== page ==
At school we learnt that carbon is element 6 in the periodic table, has two allotropes, diamond and graphite (now more), is the base of organic chemistry, has many chemical combinations and molecular shapes and, as salts, such as carbonates, forms beautiful crystals. In truth, carbon is everywhere—in Earth's core, the sea, atmosphere, materials and us. There is thus a much wider story concerning carbon and Robert Hazen in Symphony in C gives it. Hazen is a carbon scientist, currently the Executive Director of the Deep Carbon Observatory (DCO), which is a large global community dedicated to understanding the origins of carbon, its forms, movement and quantities inside Earth. So, who better to tell this story?
Symphony in C enthusiastically discusses many of the topics in suitably grouped chapters. Hazen starts by introducing the DCO and how this book was motivated. Essentially, as he is a symphony musician (trumpet) his appreciation of musical compositions inspired him to write this book as a symphony, but in words not music. As with a musical symphony, Symphony in C has four movements (chapters). Movement I, 'Earth', begins with the 'Big Bang', (about 14 billion years ago) and how atoms of carbon were forged from smaller atomic bits. Then at 4.5 billion years ago, planet Earth formed. The chapter progresses to discussing rocks and minerals and the beauty of crystalline carbon compounds. Movement II, 'Air', examines first the origin of Earth and its atmosphere, then the whole carbon cycle, as carbon moves through Earth’s interior via the mantle, oceans, volcanoes and atmosphere, and finishes with climate change via carbon dioxide and methane. Movement III, 'Fire', shows how carbon pervades every aspect of our lives (stuff), including energy, polymers, rubber, glue, nanotubes, graphene, food, clothes and plastics, useful or otherwise. Finally, Movement IV, 'Water', explores how carbon is essential for the element of life, its origins and evolution (biological processes), and predicts (p245) that Earth will go on no matter what injuries we do to it. There is, though, much more.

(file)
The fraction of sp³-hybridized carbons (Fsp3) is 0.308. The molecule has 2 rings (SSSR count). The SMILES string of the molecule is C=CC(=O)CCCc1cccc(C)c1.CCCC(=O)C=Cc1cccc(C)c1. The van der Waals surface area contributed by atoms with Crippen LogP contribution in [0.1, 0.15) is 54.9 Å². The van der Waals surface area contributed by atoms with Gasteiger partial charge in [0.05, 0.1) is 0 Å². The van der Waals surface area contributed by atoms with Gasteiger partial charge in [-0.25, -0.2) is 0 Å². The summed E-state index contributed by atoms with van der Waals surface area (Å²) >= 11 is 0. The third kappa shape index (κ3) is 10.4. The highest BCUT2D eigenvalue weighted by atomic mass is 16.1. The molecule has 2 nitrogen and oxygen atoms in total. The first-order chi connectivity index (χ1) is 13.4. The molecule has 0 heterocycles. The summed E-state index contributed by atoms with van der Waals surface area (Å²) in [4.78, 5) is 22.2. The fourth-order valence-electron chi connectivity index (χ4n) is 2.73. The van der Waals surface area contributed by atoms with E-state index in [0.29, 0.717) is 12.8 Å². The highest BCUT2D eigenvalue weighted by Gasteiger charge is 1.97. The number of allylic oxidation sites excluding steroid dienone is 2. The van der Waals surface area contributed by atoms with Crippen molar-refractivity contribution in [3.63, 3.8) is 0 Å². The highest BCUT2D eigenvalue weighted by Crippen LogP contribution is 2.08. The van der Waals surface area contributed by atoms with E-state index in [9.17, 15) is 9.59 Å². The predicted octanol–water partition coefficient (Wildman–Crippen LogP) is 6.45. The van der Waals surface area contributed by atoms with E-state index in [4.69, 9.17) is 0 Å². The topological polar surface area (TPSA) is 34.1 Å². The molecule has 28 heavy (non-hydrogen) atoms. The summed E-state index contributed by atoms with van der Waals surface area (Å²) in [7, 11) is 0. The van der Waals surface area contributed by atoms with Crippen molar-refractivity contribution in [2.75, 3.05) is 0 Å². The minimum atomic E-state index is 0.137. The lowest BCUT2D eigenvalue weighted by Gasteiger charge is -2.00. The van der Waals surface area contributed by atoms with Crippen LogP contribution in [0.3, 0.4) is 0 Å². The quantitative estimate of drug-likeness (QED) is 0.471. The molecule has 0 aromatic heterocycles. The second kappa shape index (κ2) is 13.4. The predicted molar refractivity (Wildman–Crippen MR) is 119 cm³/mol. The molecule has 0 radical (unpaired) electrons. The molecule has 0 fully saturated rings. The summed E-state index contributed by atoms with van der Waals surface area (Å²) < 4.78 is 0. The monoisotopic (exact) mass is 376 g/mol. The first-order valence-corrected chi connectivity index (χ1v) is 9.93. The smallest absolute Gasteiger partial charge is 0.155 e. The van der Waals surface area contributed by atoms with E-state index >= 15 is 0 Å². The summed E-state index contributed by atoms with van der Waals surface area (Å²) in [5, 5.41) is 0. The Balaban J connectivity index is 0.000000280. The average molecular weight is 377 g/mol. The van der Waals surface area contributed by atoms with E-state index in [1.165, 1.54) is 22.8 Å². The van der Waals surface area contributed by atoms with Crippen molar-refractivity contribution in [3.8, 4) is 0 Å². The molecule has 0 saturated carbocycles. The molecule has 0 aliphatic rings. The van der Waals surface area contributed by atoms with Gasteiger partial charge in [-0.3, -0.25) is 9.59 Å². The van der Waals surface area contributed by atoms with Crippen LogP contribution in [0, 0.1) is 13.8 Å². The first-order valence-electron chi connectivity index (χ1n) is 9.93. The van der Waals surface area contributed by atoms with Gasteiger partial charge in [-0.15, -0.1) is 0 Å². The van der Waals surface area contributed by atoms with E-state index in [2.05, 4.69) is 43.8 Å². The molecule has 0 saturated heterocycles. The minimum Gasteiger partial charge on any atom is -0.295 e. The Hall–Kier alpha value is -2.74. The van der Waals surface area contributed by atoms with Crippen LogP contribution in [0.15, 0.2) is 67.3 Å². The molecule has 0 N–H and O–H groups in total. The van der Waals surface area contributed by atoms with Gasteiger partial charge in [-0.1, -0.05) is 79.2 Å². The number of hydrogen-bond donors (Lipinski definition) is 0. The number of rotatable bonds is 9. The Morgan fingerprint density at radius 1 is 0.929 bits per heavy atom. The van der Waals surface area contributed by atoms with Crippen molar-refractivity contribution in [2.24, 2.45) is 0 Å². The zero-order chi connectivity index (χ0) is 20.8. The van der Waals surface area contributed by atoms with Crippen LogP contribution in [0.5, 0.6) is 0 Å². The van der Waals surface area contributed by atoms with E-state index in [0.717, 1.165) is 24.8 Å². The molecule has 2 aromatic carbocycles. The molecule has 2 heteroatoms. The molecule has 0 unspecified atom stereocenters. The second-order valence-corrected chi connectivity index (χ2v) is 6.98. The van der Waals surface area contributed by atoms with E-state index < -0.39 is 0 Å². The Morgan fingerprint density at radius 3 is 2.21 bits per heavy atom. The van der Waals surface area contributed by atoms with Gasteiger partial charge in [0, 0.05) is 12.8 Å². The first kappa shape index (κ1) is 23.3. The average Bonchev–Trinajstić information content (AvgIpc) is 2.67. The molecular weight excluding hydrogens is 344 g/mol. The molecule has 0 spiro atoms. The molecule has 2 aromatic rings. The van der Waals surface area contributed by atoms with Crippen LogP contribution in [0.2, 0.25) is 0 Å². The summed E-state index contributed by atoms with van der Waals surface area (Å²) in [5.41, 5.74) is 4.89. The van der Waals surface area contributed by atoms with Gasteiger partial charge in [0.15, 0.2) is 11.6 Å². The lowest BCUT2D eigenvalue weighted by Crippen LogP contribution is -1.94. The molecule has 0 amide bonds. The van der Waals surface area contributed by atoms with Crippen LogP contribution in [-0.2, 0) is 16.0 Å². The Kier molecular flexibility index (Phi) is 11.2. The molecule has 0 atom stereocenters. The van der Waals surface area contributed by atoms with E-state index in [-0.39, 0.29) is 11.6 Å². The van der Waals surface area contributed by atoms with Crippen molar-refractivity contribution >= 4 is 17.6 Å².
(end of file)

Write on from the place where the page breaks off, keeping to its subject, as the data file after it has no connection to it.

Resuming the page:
Hazen has an enthusiastic approach in clear language. A recent sample of his style is his special public lecture, https://www.geolsoc.org.uk/GSL-Special-Lecture-Feb. He often makes his point through a human story by tying the topic to a particular research person. However, although the style is easy, appreciation of some of the content needs a science background. There is no index, but the notes give many sources.
I enjoyed expanding my learning of the magnificence of carbon. Symphony in C could be a bedtime read, a passing of a long journey or otherwise a dip.